Another technical issue is that you need a WIDER lane for the bus than for the LRT, because the bus is not guided by rails. In particular, running buses in the tunnels designed for rail is a nightmare. One can go to Seattle and see how slowly their buses operate in the center-city tunnel compared to any underground rail lines running in the same-diameter tunnels. Or one can go to Boston and see how wide their tunnels (designed specifically for buses) are. This is exactly because navigating a bus requires a wider dynamical corridor.
Generally, given the capacity constraints of the bus (no multi-unit trains) and the high construction costs of the tunnels (the highest of all alignments), it is highly impractical and wasteful to build bus-only tunnels. They are the highest in cost (because they need to be wider than rail ones) but have the lowest capacity (because of the inability to operate multiple-unit sets) of all possible grade-separated right-of-ways. The tunnel portion of the Boston Silver line provides the best illustration of all the disadvantages of a bus in a tunnel: low speed (15 mph), poor operation reliability, extra expense of dual-mode (diesel-electric) vehicles, and high cost with low capacity (airport buses are running full a year after the opening).
Finally, don't forget, that the comfort of the bus ride is substantially lower than the smooth rider on any modern rail mode. Any person with back problems can attest that ANY bus (even on a busway) provides lower ride comfort than modern rail, and thus inferior in quality to rail.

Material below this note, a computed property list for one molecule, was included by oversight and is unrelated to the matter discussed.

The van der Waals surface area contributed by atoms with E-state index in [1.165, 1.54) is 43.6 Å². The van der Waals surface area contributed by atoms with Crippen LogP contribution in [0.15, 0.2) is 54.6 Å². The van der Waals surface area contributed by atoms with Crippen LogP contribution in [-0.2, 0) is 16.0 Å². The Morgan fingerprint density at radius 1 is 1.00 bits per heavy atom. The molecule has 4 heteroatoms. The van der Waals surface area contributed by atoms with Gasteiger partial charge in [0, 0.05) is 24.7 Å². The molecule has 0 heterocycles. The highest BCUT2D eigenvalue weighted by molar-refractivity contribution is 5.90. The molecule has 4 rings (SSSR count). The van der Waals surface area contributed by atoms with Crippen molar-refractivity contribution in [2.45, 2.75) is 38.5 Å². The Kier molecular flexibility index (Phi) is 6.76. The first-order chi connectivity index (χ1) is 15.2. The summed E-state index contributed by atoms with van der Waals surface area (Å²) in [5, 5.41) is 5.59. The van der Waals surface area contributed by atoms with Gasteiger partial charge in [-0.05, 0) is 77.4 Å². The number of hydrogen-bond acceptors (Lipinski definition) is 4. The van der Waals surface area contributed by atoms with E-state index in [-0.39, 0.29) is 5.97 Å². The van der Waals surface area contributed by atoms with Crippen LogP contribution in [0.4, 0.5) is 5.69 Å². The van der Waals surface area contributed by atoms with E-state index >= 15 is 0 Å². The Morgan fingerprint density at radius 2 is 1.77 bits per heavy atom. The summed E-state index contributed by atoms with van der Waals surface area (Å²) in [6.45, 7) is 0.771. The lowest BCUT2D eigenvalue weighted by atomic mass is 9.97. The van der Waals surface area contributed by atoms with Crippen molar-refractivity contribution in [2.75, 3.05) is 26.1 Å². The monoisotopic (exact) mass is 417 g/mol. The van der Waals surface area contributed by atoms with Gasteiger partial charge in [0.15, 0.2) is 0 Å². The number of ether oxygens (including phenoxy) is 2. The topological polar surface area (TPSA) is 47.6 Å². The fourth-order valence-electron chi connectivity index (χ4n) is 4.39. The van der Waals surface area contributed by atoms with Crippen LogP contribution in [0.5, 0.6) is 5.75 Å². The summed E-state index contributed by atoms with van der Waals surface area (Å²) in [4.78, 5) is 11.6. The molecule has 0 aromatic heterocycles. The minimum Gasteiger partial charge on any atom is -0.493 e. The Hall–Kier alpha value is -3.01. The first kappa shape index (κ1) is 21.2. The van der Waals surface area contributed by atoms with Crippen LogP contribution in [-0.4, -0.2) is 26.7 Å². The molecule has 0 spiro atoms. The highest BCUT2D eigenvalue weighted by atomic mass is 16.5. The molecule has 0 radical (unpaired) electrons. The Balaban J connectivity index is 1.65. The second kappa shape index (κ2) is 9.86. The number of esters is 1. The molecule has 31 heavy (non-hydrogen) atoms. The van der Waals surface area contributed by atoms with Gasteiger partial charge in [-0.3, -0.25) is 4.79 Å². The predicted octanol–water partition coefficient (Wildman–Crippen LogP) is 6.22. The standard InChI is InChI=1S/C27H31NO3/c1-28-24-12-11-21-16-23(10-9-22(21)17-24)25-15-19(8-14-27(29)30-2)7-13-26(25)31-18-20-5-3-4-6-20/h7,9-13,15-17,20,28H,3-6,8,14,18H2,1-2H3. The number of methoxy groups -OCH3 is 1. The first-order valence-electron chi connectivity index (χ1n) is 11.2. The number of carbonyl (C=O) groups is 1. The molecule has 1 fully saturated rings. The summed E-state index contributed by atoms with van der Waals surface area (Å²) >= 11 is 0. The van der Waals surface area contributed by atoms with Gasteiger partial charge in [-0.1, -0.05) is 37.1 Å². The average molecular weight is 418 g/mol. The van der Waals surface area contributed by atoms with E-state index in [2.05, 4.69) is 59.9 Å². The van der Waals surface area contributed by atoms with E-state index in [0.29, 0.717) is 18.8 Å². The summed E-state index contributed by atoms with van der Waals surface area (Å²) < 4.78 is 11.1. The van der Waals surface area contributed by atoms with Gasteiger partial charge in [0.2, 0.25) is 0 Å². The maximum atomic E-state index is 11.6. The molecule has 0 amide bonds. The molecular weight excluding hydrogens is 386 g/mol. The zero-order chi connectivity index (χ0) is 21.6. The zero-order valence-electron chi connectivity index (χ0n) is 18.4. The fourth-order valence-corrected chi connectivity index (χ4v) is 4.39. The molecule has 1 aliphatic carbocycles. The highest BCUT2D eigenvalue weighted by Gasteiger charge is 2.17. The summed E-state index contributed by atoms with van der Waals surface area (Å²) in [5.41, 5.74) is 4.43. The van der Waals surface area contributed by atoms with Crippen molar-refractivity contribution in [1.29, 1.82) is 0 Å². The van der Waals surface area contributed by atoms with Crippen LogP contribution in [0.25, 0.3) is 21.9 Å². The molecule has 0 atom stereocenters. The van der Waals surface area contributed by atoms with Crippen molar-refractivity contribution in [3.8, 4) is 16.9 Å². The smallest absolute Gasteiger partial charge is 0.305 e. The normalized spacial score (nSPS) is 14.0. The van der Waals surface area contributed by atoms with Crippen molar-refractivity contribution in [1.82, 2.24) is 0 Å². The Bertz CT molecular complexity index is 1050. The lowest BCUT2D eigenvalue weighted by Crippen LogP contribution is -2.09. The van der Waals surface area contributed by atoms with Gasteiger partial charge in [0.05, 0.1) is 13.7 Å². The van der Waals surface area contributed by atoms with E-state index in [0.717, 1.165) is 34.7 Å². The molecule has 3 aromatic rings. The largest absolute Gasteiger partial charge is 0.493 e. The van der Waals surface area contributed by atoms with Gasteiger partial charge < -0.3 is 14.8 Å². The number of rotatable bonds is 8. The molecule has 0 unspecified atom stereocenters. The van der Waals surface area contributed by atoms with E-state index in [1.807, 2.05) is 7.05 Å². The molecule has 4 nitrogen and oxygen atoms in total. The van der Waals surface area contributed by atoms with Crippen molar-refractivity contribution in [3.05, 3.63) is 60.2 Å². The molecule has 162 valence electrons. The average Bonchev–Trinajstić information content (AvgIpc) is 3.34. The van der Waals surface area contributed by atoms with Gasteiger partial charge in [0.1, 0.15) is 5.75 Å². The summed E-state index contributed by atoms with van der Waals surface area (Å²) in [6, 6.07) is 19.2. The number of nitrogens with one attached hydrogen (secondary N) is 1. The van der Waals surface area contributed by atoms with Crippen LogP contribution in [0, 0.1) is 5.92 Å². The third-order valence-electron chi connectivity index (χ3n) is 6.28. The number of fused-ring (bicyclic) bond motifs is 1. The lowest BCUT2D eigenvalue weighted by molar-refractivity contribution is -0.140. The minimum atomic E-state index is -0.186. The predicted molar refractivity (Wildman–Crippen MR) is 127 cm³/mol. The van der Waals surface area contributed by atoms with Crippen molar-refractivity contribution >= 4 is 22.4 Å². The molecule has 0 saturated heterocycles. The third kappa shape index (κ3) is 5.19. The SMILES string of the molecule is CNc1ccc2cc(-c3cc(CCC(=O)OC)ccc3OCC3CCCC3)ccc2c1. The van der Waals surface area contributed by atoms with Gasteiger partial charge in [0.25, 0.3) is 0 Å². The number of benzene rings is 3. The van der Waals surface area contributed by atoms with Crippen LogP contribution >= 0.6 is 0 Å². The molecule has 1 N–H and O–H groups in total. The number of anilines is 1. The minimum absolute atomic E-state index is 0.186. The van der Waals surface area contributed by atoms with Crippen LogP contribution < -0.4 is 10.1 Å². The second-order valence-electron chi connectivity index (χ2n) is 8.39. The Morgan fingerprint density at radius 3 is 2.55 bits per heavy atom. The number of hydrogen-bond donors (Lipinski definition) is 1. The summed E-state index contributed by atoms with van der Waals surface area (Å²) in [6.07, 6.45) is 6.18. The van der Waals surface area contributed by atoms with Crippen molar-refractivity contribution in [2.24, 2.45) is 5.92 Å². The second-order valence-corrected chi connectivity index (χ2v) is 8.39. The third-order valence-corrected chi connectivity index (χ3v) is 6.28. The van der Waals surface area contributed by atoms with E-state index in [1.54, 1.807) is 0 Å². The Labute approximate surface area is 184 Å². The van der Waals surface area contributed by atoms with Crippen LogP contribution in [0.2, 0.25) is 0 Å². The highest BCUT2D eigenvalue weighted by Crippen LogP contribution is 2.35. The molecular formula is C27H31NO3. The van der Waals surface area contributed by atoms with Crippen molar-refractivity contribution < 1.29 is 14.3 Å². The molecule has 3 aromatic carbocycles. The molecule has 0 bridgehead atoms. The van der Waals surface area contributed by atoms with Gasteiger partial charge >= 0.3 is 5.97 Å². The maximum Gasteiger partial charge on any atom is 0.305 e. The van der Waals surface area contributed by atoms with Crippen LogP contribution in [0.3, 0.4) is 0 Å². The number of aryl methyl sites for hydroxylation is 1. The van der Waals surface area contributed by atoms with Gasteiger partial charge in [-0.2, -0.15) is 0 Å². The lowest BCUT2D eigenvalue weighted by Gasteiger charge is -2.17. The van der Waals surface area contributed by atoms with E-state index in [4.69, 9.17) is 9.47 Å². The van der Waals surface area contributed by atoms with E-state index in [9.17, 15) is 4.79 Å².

> There has been much publicity from the success of the Orange Line BRT
> in Los Angeles, which now has ridership nearly three times the initial
As a person who lives near Los Angeles and closely watches its transit developments, I will tell you a bit about the Orange line. Did you know how bad and unreliable MTA bus system is in general? Having ridden on virtually all large bus systems in the U.S., Los Angeles MTA is not among my favorite. Even if buses run jam packed, the MTA often does not bother (they say they don't have money) to run the route more frequently than once in 30-60 minutes. And even on the routes where buses are officially supposed to run every 10-15 minutes, very often (much more often than in other cities) one has to wait for 30 minutes to witness then two buses coming together. It is not uncommon to spend 60 minutes on the bus stop of a route that "runs" every 20 minutes. Even waiting for the most frequent bus route in Los Angeles - Metro Rapid 720 - which officially runs every 6 minutes - one can often spend more than 20 minutes on the bus stop because buses run completely full and just do not stop to pick up more riders.